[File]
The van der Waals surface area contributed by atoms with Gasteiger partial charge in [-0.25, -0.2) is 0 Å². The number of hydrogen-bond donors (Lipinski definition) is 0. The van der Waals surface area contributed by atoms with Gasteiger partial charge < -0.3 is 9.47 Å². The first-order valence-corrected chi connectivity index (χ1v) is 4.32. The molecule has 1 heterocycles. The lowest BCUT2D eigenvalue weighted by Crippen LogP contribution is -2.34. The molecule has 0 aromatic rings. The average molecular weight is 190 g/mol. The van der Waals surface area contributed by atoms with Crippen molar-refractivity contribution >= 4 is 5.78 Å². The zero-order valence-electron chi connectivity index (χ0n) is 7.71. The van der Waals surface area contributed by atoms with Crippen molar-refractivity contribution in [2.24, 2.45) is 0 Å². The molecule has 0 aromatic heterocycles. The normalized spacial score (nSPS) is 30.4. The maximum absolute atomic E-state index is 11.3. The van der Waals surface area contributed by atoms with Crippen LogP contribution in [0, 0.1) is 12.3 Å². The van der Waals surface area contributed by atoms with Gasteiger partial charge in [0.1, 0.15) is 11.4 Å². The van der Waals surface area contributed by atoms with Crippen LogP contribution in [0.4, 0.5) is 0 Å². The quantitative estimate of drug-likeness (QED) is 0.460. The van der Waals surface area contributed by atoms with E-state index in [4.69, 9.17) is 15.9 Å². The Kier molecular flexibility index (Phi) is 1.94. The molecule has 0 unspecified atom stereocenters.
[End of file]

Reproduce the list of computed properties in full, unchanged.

The van der Waals surface area contributed by atoms with Gasteiger partial charge in [-0.25, -0.2) is 0 Å². The number of hydrogen-bond donors (Lipinski definition) is 0. The van der Waals surface area contributed by atoms with Gasteiger partial charge < -0.3 is 9.47 Å². The first-order valence-corrected chi connectivity index (χ1v) is 4.32. The molecule has 1 heterocycles. The lowest BCUT2D eigenvalue weighted by Crippen LogP contribution is -2.34. The molecule has 0 aromatic rings. The average molecular weight is 190 g/mol. The van der Waals surface area contributed by atoms with Crippen molar-refractivity contribution >= 4 is 5.78 Å². The zero-order valence-electron chi connectivity index (χ0n) is 7.71. The van der Waals surface area contributed by atoms with Crippen molar-refractivity contribution in [2.24, 2.45) is 0 Å². The molecule has 0 aromatic heterocycles. The normalized spacial score (nSPS) is 30.4. The maximum absolute atomic E-state index is 11.3. The van der Waals surface area contributed by atoms with Crippen LogP contribution in [0, 0.1) is 12.3 Å². The van der Waals surface area contributed by atoms with Gasteiger partial charge in [0.1, 0.15) is 11.4 Å². The van der Waals surface area contributed by atoms with Crippen LogP contribution in [0.4, 0.5) is 0 Å². The quantitative estimate of drug-likeness (QED) is 0.460. The van der Waals surface area contributed by atoms with E-state index in [4.69, 9.17) is 15.9 Å². The Kier molecular flexibility index (Phi) is 1.94. The molecule has 0 unspecified atom stereocenters.